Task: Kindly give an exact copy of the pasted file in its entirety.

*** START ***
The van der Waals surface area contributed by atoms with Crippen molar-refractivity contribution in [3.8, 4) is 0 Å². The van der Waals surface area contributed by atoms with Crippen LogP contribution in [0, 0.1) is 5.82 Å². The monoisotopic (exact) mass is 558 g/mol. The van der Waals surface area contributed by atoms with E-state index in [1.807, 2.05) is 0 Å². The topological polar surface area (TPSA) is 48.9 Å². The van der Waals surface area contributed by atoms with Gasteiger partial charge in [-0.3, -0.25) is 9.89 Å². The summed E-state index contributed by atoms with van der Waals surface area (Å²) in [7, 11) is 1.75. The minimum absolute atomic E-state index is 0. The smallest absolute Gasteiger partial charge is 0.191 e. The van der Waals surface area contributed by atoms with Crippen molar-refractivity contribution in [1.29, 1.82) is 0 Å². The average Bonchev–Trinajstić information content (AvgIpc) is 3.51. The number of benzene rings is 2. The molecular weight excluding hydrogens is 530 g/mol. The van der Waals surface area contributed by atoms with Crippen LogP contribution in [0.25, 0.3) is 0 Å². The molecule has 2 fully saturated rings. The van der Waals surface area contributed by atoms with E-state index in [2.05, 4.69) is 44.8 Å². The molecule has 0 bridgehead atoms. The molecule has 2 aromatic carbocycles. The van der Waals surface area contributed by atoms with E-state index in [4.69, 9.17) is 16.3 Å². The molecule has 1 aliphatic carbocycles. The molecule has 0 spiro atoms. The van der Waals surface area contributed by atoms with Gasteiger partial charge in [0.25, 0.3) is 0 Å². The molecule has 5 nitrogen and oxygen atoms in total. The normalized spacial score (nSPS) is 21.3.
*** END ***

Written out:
The van der Waals surface area contributed by atoms with Crippen molar-refractivity contribution in [3.8, 4) is 0 Å². The van der Waals surface area contributed by atoms with Crippen LogP contribution in [0, 0.1) is 5.82 Å². The monoisotopic (exact) mass is 558 g/mol. The van der Waals surface area contributed by atoms with E-state index in [1.807, 2.05) is 0 Å². The topological polar surface area (TPSA) is 48.9 Å². The van der Waals surface area contributed by atoms with Gasteiger partial charge in [-0.3, -0.25) is 9.89 Å². The summed E-state index contributed by atoms with van der Waals surface area (Å²) in [7, 11) is 1.75. The minimum absolute atomic E-state index is 0. The smallest absolute Gasteiger partial charge is 0.191 e. The van der Waals surface area contributed by atoms with Crippen molar-refractivity contribution in [1.29, 1.82) is 0 Å². The average Bonchev–Trinajstić information content (AvgIpc) is 3.51. The number of benzene rings is 2. The molecular weight excluding hydrogens is 530 g/mol. The van der Waals surface area contributed by atoms with Crippen LogP contribution in [0.25, 0.3) is 0 Å². The molecule has 2 fully saturated rings. The van der Waals surface area contributed by atoms with E-state index in [2.05, 4.69) is 44.8 Å². The molecule has 0 bridgehead atoms. The molecule has 2 aromatic carbocycles. The van der Waals surface area contributed by atoms with E-state index in [4.69, 9.17) is 16.3 Å². The molecule has 1 aliphatic carbocycles. The molecule has 0 spiro atoms. The van der Waals surface area contributed by atoms with Gasteiger partial charge in [0.25, 0.3) is 0 Å². The molecule has 5 nitrogen and oxygen atoms in total. The normalized spacial score (nSPS) is 21.3.